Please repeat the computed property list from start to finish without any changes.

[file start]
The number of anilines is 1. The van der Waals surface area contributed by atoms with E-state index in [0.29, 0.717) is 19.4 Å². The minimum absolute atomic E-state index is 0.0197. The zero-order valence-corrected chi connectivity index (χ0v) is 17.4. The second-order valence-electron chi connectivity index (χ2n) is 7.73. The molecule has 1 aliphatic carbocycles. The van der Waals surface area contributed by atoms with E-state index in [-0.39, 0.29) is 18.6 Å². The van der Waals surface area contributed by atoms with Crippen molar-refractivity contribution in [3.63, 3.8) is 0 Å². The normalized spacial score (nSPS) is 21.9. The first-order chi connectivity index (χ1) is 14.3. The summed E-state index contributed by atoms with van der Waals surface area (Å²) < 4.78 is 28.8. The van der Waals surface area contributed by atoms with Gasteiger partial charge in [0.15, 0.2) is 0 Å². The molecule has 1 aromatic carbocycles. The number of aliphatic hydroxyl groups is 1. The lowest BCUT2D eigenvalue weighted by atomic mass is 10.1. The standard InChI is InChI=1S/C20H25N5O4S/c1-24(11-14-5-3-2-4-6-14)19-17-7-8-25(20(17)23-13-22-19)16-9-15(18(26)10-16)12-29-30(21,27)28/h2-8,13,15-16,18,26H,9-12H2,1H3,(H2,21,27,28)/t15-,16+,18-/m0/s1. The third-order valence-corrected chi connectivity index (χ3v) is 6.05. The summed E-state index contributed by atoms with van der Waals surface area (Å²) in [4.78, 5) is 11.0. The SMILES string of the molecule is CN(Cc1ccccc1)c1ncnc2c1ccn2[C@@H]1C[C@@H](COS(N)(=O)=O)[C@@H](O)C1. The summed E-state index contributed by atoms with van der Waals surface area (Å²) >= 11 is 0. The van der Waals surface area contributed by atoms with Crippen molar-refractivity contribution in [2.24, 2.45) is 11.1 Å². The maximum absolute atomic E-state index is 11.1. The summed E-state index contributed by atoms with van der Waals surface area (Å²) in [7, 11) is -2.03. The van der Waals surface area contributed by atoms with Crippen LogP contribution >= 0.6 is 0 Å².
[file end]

The number of anilines is 1. The van der Waals surface area contributed by atoms with E-state index in [0.29, 0.717) is 19.4 Å². The minimum absolute atomic E-state index is 0.0197. The zero-order valence-corrected chi connectivity index (χ0v) is 17.4. The second-order valence-electron chi connectivity index (χ2n) is 7.73. The molecule has 1 aliphatic carbocycles. The van der Waals surface area contributed by atoms with E-state index in [-0.39, 0.29) is 18.6 Å². The van der Waals surface area contributed by atoms with Crippen molar-refractivity contribution in [3.63, 3.8) is 0 Å². The normalized spacial score (nSPS) is 21.9. The first-order chi connectivity index (χ1) is 14.3. The summed E-state index contributed by atoms with van der Waals surface area (Å²) < 4.78 is 28.8. The van der Waals surface area contributed by atoms with Gasteiger partial charge in [0.15, 0.2) is 0 Å². The molecule has 1 aromatic carbocycles. The number of aliphatic hydroxyl groups is 1. The lowest BCUT2D eigenvalue weighted by atomic mass is 10.1. The standard InChI is InChI=1S/C20H25N5O4S/c1-24(11-14-5-3-2-4-6-14)19-17-7-8-25(20(17)23-13-22-19)16-9-15(18(26)10-16)12-29-30(21,27)28/h2-8,13,15-16,18,26H,9-12H2,1H3,(H2,21,27,28)/t15-,16+,18-/m0/s1. The third-order valence-corrected chi connectivity index (χ3v) is 6.05. The summed E-state index contributed by atoms with van der Waals surface area (Å²) in [4.78, 5) is 11.0. The SMILES string of the molecule is CN(Cc1ccccc1)c1ncnc2c1ccn2[C@@H]1C[C@@H](COS(N)(=O)=O)[C@@H](O)C1. The summed E-state index contributed by atoms with van der Waals surface area (Å²) >= 11 is 0. The van der Waals surface area contributed by atoms with Crippen molar-refractivity contribution in [2.24, 2.45) is 11.1 Å². The maximum absolute atomic E-state index is 11.1. The summed E-state index contributed by atoms with van der Waals surface area (Å²) in [7, 11) is -2.03. The van der Waals surface area contributed by atoms with Crippen LogP contribution >= 0.6 is 0 Å².